3 SEPTEMBER 1988, Page 4


`It's Planet Earth.'

Three men were shot dead by British soldiers in Northern Ireland a few miles from the spot where eight soldiers were killed by a bomb on 20 August. Britain's balance of trade figures for July showed a £2.15 billion deficit. The Chancellor of the Exchequer described the figures as 'very unwelcome' and immediately ordered a rise in base rates of one per cent — the eighth rise since June. He indicated that he would hold out against calls for credit control — many of which now come from his own party. The strong pound is blamed for more than halving the profits of Jaguar in the first half of the year despite record sales. The Tories registered a 14-point lead in a MORI opinion poll, taking their support to 50 per cent. The Union of Communication Workers called a 24-hour strike over regional bonuses: Post Office management said that the monopoly on letter delivery was under threat. With 10,000 police on duty, the Notting Hill Carnival took place free from any serious crime or disorder. Despite protests from Sinn Fein, Robert Russell, a convicted IRA terrorist who escaped from the Maze prison in the 1983 mass break-out, was handed over to the RUC by the Irish Garda. Dutch scientists said that canine distemper was the infection that is killing hundreds of seals. A German-registered ship, the Karin B, carrying an unstable cargo of dangerous toxic waste, stood off Plymouth. The Italian waste, originally illegally dumped in Nigeria, had been refused permission to enter Neath harbour in South Wales. Mumps and German measles have been made notifiable dis- eases from October as part of the drive to eradicate them. Romania's top chess grandmaster, Mihai Suba, defected to Bri- tain. Lord (Fred) Peart, a long-serving Minister of Agriculture, died.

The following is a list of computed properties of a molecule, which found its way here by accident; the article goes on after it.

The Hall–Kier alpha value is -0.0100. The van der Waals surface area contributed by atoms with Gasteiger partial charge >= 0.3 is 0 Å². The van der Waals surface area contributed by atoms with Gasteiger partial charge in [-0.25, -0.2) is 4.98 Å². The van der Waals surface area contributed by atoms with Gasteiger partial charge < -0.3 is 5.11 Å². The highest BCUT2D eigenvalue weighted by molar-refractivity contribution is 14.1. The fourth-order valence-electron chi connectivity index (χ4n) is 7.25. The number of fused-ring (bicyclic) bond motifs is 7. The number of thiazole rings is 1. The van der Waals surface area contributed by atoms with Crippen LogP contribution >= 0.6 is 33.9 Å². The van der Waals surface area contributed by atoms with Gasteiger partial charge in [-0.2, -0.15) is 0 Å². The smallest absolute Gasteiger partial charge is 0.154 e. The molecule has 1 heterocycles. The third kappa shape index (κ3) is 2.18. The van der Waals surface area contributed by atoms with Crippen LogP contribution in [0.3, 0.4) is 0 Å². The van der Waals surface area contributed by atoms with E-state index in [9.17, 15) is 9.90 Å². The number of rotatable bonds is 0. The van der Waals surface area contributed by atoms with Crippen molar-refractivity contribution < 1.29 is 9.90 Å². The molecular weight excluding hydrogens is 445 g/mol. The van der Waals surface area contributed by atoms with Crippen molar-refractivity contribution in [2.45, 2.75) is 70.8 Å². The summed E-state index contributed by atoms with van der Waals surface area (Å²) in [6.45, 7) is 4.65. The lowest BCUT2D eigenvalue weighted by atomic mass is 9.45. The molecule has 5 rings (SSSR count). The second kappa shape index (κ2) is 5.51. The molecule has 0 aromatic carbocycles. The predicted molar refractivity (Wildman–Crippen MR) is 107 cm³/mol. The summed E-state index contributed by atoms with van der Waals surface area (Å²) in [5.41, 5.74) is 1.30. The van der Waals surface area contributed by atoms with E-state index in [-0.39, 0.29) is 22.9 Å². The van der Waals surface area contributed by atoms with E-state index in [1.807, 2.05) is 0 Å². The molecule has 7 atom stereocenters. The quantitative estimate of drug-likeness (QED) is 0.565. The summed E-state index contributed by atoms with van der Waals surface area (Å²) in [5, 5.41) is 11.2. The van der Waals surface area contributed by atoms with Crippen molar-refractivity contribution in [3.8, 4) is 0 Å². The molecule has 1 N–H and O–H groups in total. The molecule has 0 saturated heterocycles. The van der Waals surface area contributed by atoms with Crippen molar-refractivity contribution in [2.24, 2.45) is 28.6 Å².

FORTY-SIX people were killed and about 500 injured when three Italian jets collided and crashed at an air show at a US air base in West Germany. In Poland the wave of strikes which began a fortnight ago showed signs of waning. Following the approval by the Communist Party that broad-based discussions with 'legal groupings' might take place, Mr Lech Walesa, the Solidarity leader held talks with the minister of the interior, General Czeslaw Kiszczak. Two weeks after they had been withdrawn, Soviet troops returned to Kunduz in north- ern Afghanistan following the recent sei- zure and vacation of the city by rebel forces. Mujahedin guerrillas intensified their attacks in and around Kabul in their continuing attempt to bring about the collapse of the Afghan government. In

Burma, U Aung Gyi, a retired army brigadier and central opposition figure during the current unrest, said that his country was 'on the verge of anarchy'. Following the lifting of martial law' looting was said to be increasing and prison riots have resulted in many deaths. Severe flooding was reported from eastern India: up to half a million people have had to be moved. American officials claimed that the Soviet Union is in the process of building an extensive naval base for its Mediterra- nean fleet at Tartus in Syria. In Israel, unusually harsh criticism by the US State Department of the policy of deporting Palestinian Arabs was met by Yitzhak Shamir confirming that the expulsion would go on. The US and West Germany arrested eight people — including a former American army sergeant — having unco- vered a spy ring said to have been feeding military secrets to the Hungarians for the past ten years. Negotiations between Iran and Iraq continued in Geneva; but it was clear that there is a long way to go. Iraq rejected a return to peace in the region based on a 1975 boundary. Javier Perez de Cuellar, the secretary general of the UN, announced that formal peace talks be- tween the Turkish and Greek political leaders on unifying divided Cyprus would